Terry’s earlier efforts to rescue his bake have paid off as Paul claims they ‘look like the ones I make’. It’s puffed-up praise indeed and Prue adds the filling is ‘perfect’.

In a last minute act of nervous desperation, Rahul hides his buns under a carpet of chopped mango. The judges agree it ‘looks messy’ but it’s ‘baked to perfection’. Outside the tent and reflecting on his success, Rahul gets distracted by a pair of pheasants.


On to the technical challenge and speed is of the essence as we’re told this is the shortest technical challenge ever. With just one hour on the clock, the bakers must produce eight non-yeasted garlic naan breads. With some bakers coming unstuck on the sticky dough, it’s a last minute rush to grill the required number, then brush with garlic ghee and scatter on chopped coriander.

Kim-Joy comes tenth and cries ‘I can’t go out on bread week’. Terry is ‘quite ecstatic’ to finish on top.

Outside for more chat with the judges and… ooh, Paul’s got a new coat! It’s beautifully tailored and he looks all broodingly smart and manly and masterful and military and… well, I absolutely don’t still have a crush on him. No.

From the shortest challenge ever, we now head into one of the longest. Five hours for the bakers to wow us with a three (or more) tiered korovai – a traditional braided bread that often makes an appearance at eastern European weddings.

Prue wants the decorations to ‘mean something to the bakers’. Dan bakes his korovai with pride, calling it ‘gay bread’ and assuring us the traditional topper of two lovebirds are both male. It’s not easy to assign gender in decorative dough but if anyone can, Dan’s your man.

Ruby crafts her bread as a belated wedding cake for her parents. Four tiers of couronne-style rings are packed with apricots, cherries and almond liqueur, whilst Antony’s wedding bread is for his brother – a Himalayan-inspired chocolate and orange affair.

With debate raging about which way to place a flaked almond in order to achieve the desired beak, Karen agrees her turtledoves look more like turtles… or seals. Kim-Joy’s ‘kit-ovai’ creation is completely bird-free, thanks to an abundance of her beloved cats.

Briony bakes little turrets into the sides of her Rapunzel-inspired bread, called ‘Happily Ever After’. Dragons land on Jon’s St David’s Day bara brith, which he calls ‘Korovai Dydd Dewi Sant’.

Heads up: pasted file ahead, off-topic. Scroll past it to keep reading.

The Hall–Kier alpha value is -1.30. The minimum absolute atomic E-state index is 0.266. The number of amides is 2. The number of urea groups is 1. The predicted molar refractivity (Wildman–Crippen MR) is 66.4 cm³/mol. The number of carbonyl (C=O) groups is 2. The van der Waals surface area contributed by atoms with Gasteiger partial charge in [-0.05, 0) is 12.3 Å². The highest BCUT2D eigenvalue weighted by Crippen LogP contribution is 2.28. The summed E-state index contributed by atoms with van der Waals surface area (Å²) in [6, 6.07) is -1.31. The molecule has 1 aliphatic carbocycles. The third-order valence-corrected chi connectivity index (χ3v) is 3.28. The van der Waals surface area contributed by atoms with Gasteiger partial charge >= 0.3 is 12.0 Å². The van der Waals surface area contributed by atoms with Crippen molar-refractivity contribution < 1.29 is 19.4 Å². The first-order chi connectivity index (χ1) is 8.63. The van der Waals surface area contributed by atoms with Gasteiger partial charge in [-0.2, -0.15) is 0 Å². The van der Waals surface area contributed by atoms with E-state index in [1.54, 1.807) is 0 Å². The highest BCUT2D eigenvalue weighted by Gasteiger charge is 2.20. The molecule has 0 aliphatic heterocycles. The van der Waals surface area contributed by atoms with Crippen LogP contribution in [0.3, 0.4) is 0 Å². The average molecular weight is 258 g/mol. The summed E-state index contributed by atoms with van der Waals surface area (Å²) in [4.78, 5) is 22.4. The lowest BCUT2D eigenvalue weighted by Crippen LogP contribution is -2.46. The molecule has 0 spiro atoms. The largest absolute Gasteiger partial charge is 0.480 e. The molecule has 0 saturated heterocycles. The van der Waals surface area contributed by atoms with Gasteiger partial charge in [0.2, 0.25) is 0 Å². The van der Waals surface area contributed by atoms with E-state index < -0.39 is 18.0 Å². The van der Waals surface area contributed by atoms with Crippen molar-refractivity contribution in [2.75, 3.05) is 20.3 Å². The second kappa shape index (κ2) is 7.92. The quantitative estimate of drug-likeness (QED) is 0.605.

Manon hints at a bohemian (and potentially aristocratic) upbringing when she tells us her family all have Fabergé tattoos. Rahul’s childhood sounds a little less thrilling: ‘I used to play with dough as a child. Never an outdoor sort of person’.

Terry’s good week begins to take a turn for the worse as his carefully crafted dough balls start to stick to the surface of his terracotta baking cloches. His under-proved tiers fail to rise to the occasion. What is rising is the tension – Antony’s decorations are dropping before our eyes and Rahul claims ‘Inside me it’s just like a pressure cooker – I can burst anytime’.

Fortunately judging begins before Rahul has time to explode. Prue thinks that Kim-Joy’s kitty litter of orange, cinnamon and cranberry is ‘charming’ and Paul is suitably impressed by Ruby’s skilful bake, calling it ‘perfection’.

Karen, Briony and Manon score highly on looks but lose marks on their baking. Prue says Manon’s orange blossom flavouring is too strong and tastes ‘like bath bubbles’. Dan’s spiced rum, orange and lemon zest bread isn’t strong enough on flavour but is ‘beautifully baked’ and ‘exquisitely decorated’.

Jon achieves ‘fantastic flavour’ with his Welsh wonder but Prue calls it ‘colourful but clumsy’. Antony’s too is ‘a bit heavy’ and ‘not your best’.

Paul reserves his best praise for reserved Rahul, whom he calls ‘a little genius’. His ‘fantastic’ orange and lemon koravai wins him Star Baker for the second week running. Prue says it ‘really is a showstopper’.

Animated Antony is sent home crying ‘happy tears’. I’m sorely tempted to just sneak one more look at Paul in his new coat.